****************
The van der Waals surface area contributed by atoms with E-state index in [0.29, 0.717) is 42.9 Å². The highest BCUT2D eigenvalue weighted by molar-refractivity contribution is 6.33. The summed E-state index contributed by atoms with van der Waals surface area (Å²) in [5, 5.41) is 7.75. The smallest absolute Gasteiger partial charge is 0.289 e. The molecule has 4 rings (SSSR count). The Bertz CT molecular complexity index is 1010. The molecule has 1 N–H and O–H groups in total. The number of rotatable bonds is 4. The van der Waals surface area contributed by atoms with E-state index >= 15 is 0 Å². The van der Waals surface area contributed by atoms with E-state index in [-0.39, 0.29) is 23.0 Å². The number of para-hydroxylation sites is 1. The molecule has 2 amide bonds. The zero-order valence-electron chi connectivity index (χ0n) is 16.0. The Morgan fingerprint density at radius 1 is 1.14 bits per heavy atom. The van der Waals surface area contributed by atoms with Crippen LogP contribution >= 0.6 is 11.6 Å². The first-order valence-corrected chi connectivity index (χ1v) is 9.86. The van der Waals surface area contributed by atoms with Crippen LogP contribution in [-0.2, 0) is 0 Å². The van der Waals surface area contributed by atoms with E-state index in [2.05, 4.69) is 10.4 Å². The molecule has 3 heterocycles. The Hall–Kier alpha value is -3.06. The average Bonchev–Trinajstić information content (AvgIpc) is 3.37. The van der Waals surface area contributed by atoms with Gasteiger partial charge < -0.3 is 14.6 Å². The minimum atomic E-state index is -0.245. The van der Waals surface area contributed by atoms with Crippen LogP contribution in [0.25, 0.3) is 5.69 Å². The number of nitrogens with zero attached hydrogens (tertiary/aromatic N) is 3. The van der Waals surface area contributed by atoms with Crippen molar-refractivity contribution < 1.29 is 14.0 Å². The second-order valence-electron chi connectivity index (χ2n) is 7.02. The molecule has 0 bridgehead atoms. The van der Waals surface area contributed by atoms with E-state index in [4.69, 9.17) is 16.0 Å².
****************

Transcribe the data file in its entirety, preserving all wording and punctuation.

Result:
The van der Waals surface area contributed by atoms with E-state index in [0.29, 0.717) is 42.9 Å². The highest BCUT2D eigenvalue weighted by molar-refractivity contribution is 6.33. The summed E-state index contributed by atoms with van der Waals surface area (Å²) in [5, 5.41) is 7.75. The smallest absolute Gasteiger partial charge is 0.289 e. The molecule has 4 rings (SSSR count). The Bertz CT molecular complexity index is 1010. The molecule has 1 N–H and O–H groups in total. The number of rotatable bonds is 4. The van der Waals surface area contributed by atoms with E-state index >= 15 is 0 Å². The van der Waals surface area contributed by atoms with E-state index in [-0.39, 0.29) is 23.0 Å². The number of para-hydroxylation sites is 1. The molecule has 2 amide bonds. The zero-order valence-electron chi connectivity index (χ0n) is 16.0. The Morgan fingerprint density at radius 1 is 1.14 bits per heavy atom. The van der Waals surface area contributed by atoms with Crippen LogP contribution >= 0.6 is 11.6 Å². The first-order valence-corrected chi connectivity index (χ1v) is 9.86. The van der Waals surface area contributed by atoms with Crippen LogP contribution in [-0.2, 0) is 0 Å². The van der Waals surface area contributed by atoms with E-state index in [2.05, 4.69) is 10.4 Å². The molecule has 3 heterocycles. The Hall–Kier alpha value is -3.06. The average Bonchev–Trinajstić information content (AvgIpc) is 3.37. The van der Waals surface area contributed by atoms with Gasteiger partial charge < -0.3 is 14.6 Å². The minimum atomic E-state index is -0.245. The van der Waals surface area contributed by atoms with Crippen LogP contribution in [0.25, 0.3) is 5.69 Å². The number of nitrogens with zero attached hydrogens (tertiary/aromatic N) is 3. The van der Waals surface area contributed by atoms with Crippen molar-refractivity contribution < 1.29 is 14.0 Å². The second-order valence-electron chi connectivity index (χ2n) is 7.02. The molecule has 0 bridgehead atoms. The van der Waals surface area contributed by atoms with E-state index in [4.69, 9.17) is 16.0 Å².